Shaun King: My agent called me. I think coach Marinelli has done an incredible job in Detroit. He's changed the mindset and I thank him and Mr. Millen and Mr. Mayhew. They have done a good job. When they signed Jon Kitna and Josh McCown it made it kind of difficult to allow everybody to compete for an opportunity to make the ball club, so I saw an opportunity in Indy. When Jean called me and said I had an opportunity to come up there I was ecstatic. I think the world of Coach Dungy. I've been around what many people view as some of the better coaches in the NFL; I've had Coach Gruden and Coach Green in Arizona, but to me, in my personal opinion, by far Coach Dungy is head and shoulders above any coach I've had since I've been in the NFL.
ET: Tell us a little more about why you feel that way about him, what makes him stand out?
SK: There's just a consistency about him. I've been around a lot of coaching styles and understand that different things work in different places, but it says a lot about a guy when not only does he win, but he also has the respect and admiration of almost 100 percent of the guys that have played under him. You don't get that a lot of places. A lot of the guys I've been with, you respect their work ethic, but there is a lot left to be spoken for as far as their interaction and the admiration level that you give them. There's nothing shady about Coach Dungy, everything is upfront and he's morally intact. That's a big relief to have your leader trying to be that kind of person.
ET: When you were with him in Tampa Bay, I think the general impression was that they really put a lot of emphasis on defense and tried to have a ball-control type of offense. Obviously in Indianapolis that's a whole different arena. While they are still careful with the ball, they are a lot more aggressive offense. Has that been a surprise to you, to now be reunited with Coach Dungy into an offense that is much more aggressive?
SK: I think what some people overlook, and this is such a blessing, is that one of the things that Indianapolis has been able to do on the offensive side of the ball is maintain so much continuity. If you look at when Peyton got there in '98, Coach (Tom) Moore was there, Marvin was there, and some of their interior linemen were there. They've kind of just grown as a group in their ninth year now. When you've been together that long it's a lot easier to have an attack because you can get into so many things. If you go back and you think about the time I was in Tampa, we changed coordinators my first four years there. So it's a lot different when you're implementing a new system every year to go out and be really aggressive. It's a different dynamic and I think that's more a reflection of the change that we went through in Tampa as opposed to a philosophy they had. I mean, we had continuity on defense because all the defensive coaches had been there with Dungy from the beginning.ET: A lot of people who have watched your career know that you have a lot of talent as far as your mobility goes, yet you've moved to an offense that is currently being run by a guy who is very much a pocket-passer and certainly doesn't have even a small percentage of the speed that you have. Is that offense still a good fit for Shaun King?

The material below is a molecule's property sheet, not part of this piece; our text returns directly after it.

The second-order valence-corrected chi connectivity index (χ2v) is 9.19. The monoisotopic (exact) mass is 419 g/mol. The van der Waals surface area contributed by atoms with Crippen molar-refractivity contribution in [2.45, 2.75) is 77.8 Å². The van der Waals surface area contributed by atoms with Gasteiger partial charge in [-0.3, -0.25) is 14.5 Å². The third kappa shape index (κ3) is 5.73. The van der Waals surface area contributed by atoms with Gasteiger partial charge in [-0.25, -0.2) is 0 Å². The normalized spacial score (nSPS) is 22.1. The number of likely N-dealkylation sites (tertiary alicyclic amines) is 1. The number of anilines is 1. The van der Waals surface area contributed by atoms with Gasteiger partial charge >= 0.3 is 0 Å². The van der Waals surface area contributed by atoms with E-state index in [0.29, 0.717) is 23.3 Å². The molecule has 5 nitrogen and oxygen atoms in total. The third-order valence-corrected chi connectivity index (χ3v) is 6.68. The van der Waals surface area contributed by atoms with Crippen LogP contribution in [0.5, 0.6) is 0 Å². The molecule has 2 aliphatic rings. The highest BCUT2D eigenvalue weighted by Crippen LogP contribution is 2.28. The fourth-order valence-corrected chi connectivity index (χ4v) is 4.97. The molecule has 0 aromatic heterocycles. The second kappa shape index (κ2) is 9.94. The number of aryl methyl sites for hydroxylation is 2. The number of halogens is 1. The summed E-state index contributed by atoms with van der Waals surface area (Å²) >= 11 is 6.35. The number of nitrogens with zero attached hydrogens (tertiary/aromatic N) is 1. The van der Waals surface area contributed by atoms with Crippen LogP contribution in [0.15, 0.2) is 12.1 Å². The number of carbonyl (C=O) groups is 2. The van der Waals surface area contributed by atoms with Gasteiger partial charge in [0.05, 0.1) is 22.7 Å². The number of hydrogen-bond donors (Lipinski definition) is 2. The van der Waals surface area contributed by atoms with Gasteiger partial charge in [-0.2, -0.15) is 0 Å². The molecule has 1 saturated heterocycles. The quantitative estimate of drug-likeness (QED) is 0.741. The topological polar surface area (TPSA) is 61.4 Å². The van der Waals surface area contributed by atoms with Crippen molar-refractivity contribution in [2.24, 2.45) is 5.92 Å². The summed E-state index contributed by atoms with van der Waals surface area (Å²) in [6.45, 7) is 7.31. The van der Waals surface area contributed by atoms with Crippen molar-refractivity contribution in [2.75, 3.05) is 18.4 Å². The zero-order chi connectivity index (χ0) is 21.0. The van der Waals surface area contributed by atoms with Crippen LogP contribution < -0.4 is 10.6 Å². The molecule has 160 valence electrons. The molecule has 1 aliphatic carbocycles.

SK: I think so; I think if you look at my career I've always been able to throw the ball. If you go back to college I was known as more of a thrower and I wasn't really known as a scrambler. My big thing with being in Indy is I get to learn from the best quarterback in the NFL. It's debatable, some people say Brady, but I think you look at what he has to do on a week in, week out basis there's not many guys, if any, that take that responsibility that Peyton takes every week. I'm just trying to soak up so much of his approach to the game and say, "what does he do to give him that edge?" He has that command and is on top of everything and I'm just trying to learn it and emulate it.
ET: What are some of your early observations on that, what are you seeing it is about him that gives him that command out there?
SK: First of all I think he's very comfortable in that system, you can tell he's been in it a long time. The difference with him is I think that he is on top of every detail and that's something that maybe I haven't seen. A lot of guys have a great command of the passing game. They understand what all their outlets are, but not many guys can tell you what a weak side guard's first step is on a strong outside tight end front, three-hold goal-line play. Not many guys can tell you what the tight end's first steps are. He has that extra that you just really don't see a lot of.
ColtPower Insiders can enjoy more of our exclusive interview with Shaun next week. Be sure to check back for part two!